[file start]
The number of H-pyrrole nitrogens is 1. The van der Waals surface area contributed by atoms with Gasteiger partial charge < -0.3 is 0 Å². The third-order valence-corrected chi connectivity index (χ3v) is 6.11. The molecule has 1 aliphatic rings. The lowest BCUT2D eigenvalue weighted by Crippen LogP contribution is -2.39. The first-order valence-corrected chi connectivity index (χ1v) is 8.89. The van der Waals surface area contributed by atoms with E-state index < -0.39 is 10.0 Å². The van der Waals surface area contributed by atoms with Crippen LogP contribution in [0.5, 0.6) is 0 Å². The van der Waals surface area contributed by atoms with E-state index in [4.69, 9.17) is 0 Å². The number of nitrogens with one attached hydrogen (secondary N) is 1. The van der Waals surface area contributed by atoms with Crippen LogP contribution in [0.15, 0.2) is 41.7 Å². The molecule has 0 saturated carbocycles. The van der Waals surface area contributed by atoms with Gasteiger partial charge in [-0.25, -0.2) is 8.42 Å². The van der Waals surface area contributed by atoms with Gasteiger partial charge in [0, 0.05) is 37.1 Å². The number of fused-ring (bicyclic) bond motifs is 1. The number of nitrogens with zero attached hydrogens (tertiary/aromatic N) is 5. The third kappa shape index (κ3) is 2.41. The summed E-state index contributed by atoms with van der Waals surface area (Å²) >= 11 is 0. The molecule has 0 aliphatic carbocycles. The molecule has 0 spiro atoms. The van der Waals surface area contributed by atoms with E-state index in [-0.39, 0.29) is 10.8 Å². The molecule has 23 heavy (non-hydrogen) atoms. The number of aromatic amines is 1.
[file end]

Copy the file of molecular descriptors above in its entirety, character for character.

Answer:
The number of H-pyrrole nitrogens is 1. The van der Waals surface area contributed by atoms with Gasteiger partial charge < -0.3 is 0 Å². The third-order valence-corrected chi connectivity index (χ3v) is 6.11. The molecule has 1 aliphatic rings. The lowest BCUT2D eigenvalue weighted by Crippen LogP contribution is -2.39. The first-order valence-corrected chi connectivity index (χ1v) is 8.89. The van der Waals surface area contributed by atoms with E-state index < -0.39 is 10.0 Å². The van der Waals surface area contributed by atoms with Crippen LogP contribution in [0.5, 0.6) is 0 Å². The van der Waals surface area contributed by atoms with E-state index in [4.69, 9.17) is 0 Å². The number of nitrogens with one attached hydrogen (secondary N) is 1. The van der Waals surface area contributed by atoms with Crippen LogP contribution in [0.15, 0.2) is 41.7 Å². The molecule has 0 saturated carbocycles. The van der Waals surface area contributed by atoms with Gasteiger partial charge in [-0.25, -0.2) is 8.42 Å². The van der Waals surface area contributed by atoms with Gasteiger partial charge in [0, 0.05) is 37.1 Å². The number of fused-ring (bicyclic) bond motifs is 1. The number of nitrogens with zero attached hydrogens (tertiary/aromatic N) is 5. The third kappa shape index (κ3) is 2.41. The summed E-state index contributed by atoms with van der Waals surface area (Å²) >= 11 is 0. The molecule has 0 aliphatic carbocycles. The molecule has 0 spiro atoms. The van der Waals surface area contributed by atoms with E-state index in [-0.39, 0.29) is 10.8 Å². The molecule has 23 heavy (non-hydrogen) atoms. The number of aromatic amines is 1.